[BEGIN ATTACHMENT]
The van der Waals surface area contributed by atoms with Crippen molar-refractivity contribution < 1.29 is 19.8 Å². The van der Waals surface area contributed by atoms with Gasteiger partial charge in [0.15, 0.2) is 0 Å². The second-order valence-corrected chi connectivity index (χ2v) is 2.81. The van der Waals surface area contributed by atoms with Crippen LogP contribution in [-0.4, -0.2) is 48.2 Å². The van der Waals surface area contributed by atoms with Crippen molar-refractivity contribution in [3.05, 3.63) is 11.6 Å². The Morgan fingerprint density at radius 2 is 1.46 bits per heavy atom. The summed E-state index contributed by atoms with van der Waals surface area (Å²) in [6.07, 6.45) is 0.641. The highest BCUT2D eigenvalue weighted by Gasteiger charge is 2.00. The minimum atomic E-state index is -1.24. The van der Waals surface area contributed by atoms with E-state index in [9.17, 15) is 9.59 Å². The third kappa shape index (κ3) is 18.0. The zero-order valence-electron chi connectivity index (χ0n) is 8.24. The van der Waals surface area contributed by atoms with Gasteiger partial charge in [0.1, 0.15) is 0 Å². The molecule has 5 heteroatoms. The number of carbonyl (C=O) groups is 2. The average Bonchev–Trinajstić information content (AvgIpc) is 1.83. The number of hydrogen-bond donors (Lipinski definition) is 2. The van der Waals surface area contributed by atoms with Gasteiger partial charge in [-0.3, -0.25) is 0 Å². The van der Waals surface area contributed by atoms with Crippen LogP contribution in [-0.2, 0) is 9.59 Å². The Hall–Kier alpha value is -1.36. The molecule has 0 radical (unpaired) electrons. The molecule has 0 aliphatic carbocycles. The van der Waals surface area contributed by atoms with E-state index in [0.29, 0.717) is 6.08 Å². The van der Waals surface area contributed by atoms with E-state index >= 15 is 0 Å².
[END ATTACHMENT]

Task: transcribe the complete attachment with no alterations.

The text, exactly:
The van der Waals surface area contributed by atoms with Crippen molar-refractivity contribution < 1.29 is 19.8 Å². The van der Waals surface area contributed by atoms with Gasteiger partial charge in [0.15, 0.2) is 0 Å². The second-order valence-corrected chi connectivity index (χ2v) is 2.81. The van der Waals surface area contributed by atoms with Crippen LogP contribution in [-0.4, -0.2) is 48.2 Å². The van der Waals surface area contributed by atoms with Crippen molar-refractivity contribution in [3.05, 3.63) is 11.6 Å². The Morgan fingerprint density at radius 2 is 1.46 bits per heavy atom. The summed E-state index contributed by atoms with van der Waals surface area (Å²) in [6.07, 6.45) is 0.641. The highest BCUT2D eigenvalue weighted by Gasteiger charge is 2.00. The minimum atomic E-state index is -1.24. The van der Waals surface area contributed by atoms with E-state index in [9.17, 15) is 9.59 Å². The third kappa shape index (κ3) is 18.0. The zero-order valence-electron chi connectivity index (χ0n) is 8.24. The van der Waals surface area contributed by atoms with Gasteiger partial charge in [0.1, 0.15) is 0 Å². The molecule has 5 heteroatoms. The number of carbonyl (C=O) groups is 2. The average Bonchev–Trinajstić information content (AvgIpc) is 1.83. The number of hydrogen-bond donors (Lipinski definition) is 2. The van der Waals surface area contributed by atoms with Gasteiger partial charge in [-0.3, -0.25) is 0 Å². The van der Waals surface area contributed by atoms with Crippen LogP contribution in [-0.2, 0) is 9.59 Å². The Hall–Kier alpha value is -1.36. The molecule has 0 radical (unpaired) electrons. The molecule has 0 aliphatic carbocycles. The van der Waals surface area contributed by atoms with E-state index in [0.29, 0.717) is 6.08 Å². The van der Waals surface area contributed by atoms with E-state index >= 15 is 0 Å².